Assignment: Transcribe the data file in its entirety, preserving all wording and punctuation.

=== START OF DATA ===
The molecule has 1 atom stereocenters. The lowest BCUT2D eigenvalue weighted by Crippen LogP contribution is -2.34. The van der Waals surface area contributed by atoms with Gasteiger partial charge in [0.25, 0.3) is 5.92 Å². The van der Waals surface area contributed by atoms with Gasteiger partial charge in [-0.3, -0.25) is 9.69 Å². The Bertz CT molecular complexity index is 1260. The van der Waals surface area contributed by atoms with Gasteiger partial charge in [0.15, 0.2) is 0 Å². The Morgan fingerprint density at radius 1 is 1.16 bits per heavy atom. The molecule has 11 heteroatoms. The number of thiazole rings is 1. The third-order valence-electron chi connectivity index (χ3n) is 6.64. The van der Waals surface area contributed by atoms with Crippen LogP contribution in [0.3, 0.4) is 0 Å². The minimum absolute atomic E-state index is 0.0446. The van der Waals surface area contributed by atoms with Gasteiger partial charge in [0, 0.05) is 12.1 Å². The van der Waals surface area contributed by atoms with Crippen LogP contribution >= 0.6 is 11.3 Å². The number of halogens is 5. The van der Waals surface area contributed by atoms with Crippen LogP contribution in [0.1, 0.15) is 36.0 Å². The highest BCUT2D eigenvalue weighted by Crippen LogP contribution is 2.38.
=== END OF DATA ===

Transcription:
The molecule has 1 atom stereocenters. The lowest BCUT2D eigenvalue weighted by Crippen LogP contribution is -2.34. The van der Waals surface area contributed by atoms with Gasteiger partial charge in [0.25, 0.3) is 5.92 Å². The van der Waals surface area contributed by atoms with Gasteiger partial charge in [-0.3, -0.25) is 9.69 Å². The Bertz CT molecular complexity index is 1260. The van der Waals surface area contributed by atoms with Gasteiger partial charge in [0.15, 0.2) is 0 Å². The Morgan fingerprint density at radius 1 is 1.16 bits per heavy atom. The molecule has 11 heteroatoms. The number of thiazole rings is 1. The third-order valence-electron chi connectivity index (χ3n) is 6.64. The van der Waals surface area contributed by atoms with Crippen LogP contribution in [0.3, 0.4) is 0 Å². The minimum absolute atomic E-state index is 0.0446. The van der Waals surface area contributed by atoms with Gasteiger partial charge in [0, 0.05) is 12.1 Å². The van der Waals surface area contributed by atoms with Crippen LogP contribution >= 0.6 is 11.3 Å². The number of halogens is 5. The van der Waals surface area contributed by atoms with Crippen LogP contribution in [0.1, 0.15) is 36.0 Å². The highest BCUT2D eigenvalue weighted by Crippen LogP contribution is 2.38.